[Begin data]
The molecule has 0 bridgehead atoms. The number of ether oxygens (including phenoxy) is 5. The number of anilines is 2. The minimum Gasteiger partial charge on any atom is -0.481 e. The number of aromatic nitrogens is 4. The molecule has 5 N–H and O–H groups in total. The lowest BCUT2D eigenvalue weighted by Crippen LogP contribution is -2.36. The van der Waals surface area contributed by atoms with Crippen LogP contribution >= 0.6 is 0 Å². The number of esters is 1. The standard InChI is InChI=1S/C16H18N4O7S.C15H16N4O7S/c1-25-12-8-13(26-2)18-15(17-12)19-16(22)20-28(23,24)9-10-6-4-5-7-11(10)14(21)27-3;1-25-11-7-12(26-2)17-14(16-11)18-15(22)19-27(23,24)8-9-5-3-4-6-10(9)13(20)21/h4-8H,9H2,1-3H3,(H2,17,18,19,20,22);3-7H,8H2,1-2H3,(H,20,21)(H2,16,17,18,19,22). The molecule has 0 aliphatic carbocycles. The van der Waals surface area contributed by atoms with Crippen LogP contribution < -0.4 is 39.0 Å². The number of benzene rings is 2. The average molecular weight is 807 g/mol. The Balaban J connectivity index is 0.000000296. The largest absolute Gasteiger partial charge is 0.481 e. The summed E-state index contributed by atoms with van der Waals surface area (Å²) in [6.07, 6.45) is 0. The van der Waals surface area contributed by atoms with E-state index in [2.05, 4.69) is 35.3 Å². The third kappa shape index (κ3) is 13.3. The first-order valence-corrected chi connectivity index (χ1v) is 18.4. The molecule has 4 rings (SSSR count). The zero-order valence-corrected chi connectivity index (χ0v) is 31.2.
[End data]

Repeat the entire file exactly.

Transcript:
The molecule has 0 bridgehead atoms. The number of ether oxygens (including phenoxy) is 5. The number of anilines is 2. The minimum Gasteiger partial charge on any atom is -0.481 e. The number of aromatic nitrogens is 4. The molecule has 5 N–H and O–H groups in total. The lowest BCUT2D eigenvalue weighted by Crippen LogP contribution is -2.36. The van der Waals surface area contributed by atoms with Crippen LogP contribution >= 0.6 is 0 Å². The number of esters is 1. The standard InChI is InChI=1S/C16H18N4O7S.C15H16N4O7S/c1-25-12-8-13(26-2)18-15(17-12)19-16(22)20-28(23,24)9-10-6-4-5-7-11(10)14(21)27-3;1-25-11-7-12(26-2)17-14(16-11)18-15(22)19-27(23,24)8-9-5-3-4-6-10(9)13(20)21/h4-8H,9H2,1-3H3,(H2,17,18,19,20,22);3-7H,8H2,1-2H3,(H,20,21)(H2,16,17,18,19,22). The molecule has 0 aliphatic carbocycles. The van der Waals surface area contributed by atoms with Crippen LogP contribution < -0.4 is 39.0 Å². The number of benzene rings is 2. The average molecular weight is 807 g/mol. The Balaban J connectivity index is 0.000000296. The largest absolute Gasteiger partial charge is 0.481 e. The summed E-state index contributed by atoms with van der Waals surface area (Å²) in [6.07, 6.45) is 0. The van der Waals surface area contributed by atoms with E-state index in [2.05, 4.69) is 35.3 Å². The third kappa shape index (κ3) is 13.3. The first-order valence-corrected chi connectivity index (χ1v) is 18.4. The molecule has 4 rings (SSSR count). The zero-order valence-corrected chi connectivity index (χ0v) is 31.2.